Location of Crosswalk

Question

T. Mairs asked: At a T-intersection, with a road running along the top of the “T”, there is a sidewalk (part of the “Walk the Rock” path).  There is a community that meets the main sidewalk that has decided to put their crosswalk markings approximately 15 ft. into the community with a stop sign, as opposed to where the sidewalk would cross the street (even though there are the curbs on either side indicating you should continue along the path vs. going into the community to cross).  Based upon what I’ve read re: crosswalks, an “implied crosswalk” would exist – is this correct?  Additionally, wouldn’t motorists be required to stop again before they enter onto the main road?

Answer

This site is intended to discuss the laws. This question relates to roadway design and construction criteria. I will take a shot at it though, and ask that Dwight, the expert in that area, chime in if he cares to.

My understanding is that the placement of the stop sign is in accordance with FDOT guidelines, before the crosswalk, sidewalk or sidewalk area. That makes sense due to the statutory requirement to stop and yield to pedestrian (bicycle) traffic in the crosswalk.

s. 316.130 – Pedestrians; Traffic Regulations

(7)(c) When traffic control signals are not in place or in operation and there is no signage indicating otherwise (For the sidewalk), the driver of a vehicle shall yield the right-of-way, slowing down or stopping if need be to so yield, to a pedestrian crossing the roadway within a crosswalk when the pedestrian is upon the half of the roadway upon which the vehicle is traveling or when the pedestrian is approaching so closely from the opposite half of the roadway as to be in danger.

The crosswalk can be either marked or unmarked.

s. 316.003 – Definitions

(6) Crosswalk

(a) That part of a roadway at an intersection included within the connections of the lateral lines of the sidewalks on opposite sides of the highway, measured from the curbs or, in the absence of curbs, from the edges of the traversable roadway.

Whether you would need to stop again before actually entering the roadway is another question.

s. 316.123Vehicle Entering Stop or Yield Intersection

(2)(a) …. every driver of a vehicle approaching a stop intersection indicated by a stop sign shall stop at a clearly marked stop line, but if none, before entering the crosswalk on the near side of the intersection or, if none, then at the point nearest the intersecting roadway where the driver has a view of approaching traffic on the intersecting roadway before entering the intersection. After having stopped, the driver shall yield the right-of-way to any vehicle which has entered the intersection from another highway or which is approaching so closely on said highway as to constitute an immediate hazard during the time when the driver is moving across or within the intersection.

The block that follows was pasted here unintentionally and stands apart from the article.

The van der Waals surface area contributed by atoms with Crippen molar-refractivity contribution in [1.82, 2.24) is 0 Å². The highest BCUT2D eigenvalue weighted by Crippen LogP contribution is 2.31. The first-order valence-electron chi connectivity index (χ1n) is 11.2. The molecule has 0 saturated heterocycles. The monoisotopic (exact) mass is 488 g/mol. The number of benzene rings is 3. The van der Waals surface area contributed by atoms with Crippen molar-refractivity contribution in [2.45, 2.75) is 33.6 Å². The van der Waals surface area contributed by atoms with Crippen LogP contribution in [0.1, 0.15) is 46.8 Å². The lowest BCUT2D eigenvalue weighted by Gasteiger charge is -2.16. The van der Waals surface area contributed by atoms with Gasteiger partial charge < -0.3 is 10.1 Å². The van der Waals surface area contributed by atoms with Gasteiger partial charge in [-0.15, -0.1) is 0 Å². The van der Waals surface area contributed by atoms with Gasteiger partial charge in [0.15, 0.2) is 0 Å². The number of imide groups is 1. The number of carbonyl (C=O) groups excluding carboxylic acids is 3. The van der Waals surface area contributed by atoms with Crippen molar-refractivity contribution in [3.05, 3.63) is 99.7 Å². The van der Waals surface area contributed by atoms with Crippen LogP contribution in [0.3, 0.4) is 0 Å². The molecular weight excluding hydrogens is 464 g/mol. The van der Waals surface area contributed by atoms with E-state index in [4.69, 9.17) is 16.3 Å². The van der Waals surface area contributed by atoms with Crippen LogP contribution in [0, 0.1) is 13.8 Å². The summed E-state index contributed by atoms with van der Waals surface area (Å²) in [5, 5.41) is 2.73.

The yield provision of same law applies until you actually enter the roadway. If there is no oncoming traffic, it seems you have met the stopping requirement and may proceed.

Whether the crosswalk is properly located depends on the FDOT guidelines. You should be aware that it is not necessarily the community at the intersection that installed the crosswalk and stop sign that is responsible. It is the municipality, county or the state that has jurisdiction for the roadways in question that is responsible for compliance with the FDOT guidelines.  I suggest that you contact the appropriate agency to determine if it is placed correctly.

Posted in Ask Geo, Sidewalks & Crosswalks Tagged with: , , ,
One comment on “Location of Crosswalk
  1. Dwight Kingsbury says:

    Given the curbing design, one could argue that an unmarked crosswalk exists where the lines that connect the approaching sidewalks cross the terminating roadway, i.e., that two crosswalks are actually present at this location–the unmarked one closer to the continuing roadway, and the marked one that is recessed. In practice, the unmarked crosswalk concept is not well known or enforced. Nevertheless where a stop sign and marked crosswalk are recessed in this way at a T-intersection, drivers approaching the continuing roadway often do make a 2-stage stop.

    They stop first (or, at least, make a “rolling stop”) at the stop sign and then, if the way just ahead is clear, move forward to approach the edge of the continuing roadway, where they often pause again to get a better look at approaching traffic. Drivers who intend to turn left onto the main road are especially likely to make a 2nd-stage stop; drivers who want to turn right from a driveway or side street sometimes turn onto the main road without stopping again at this point if they don’t notice conflicting traffic.

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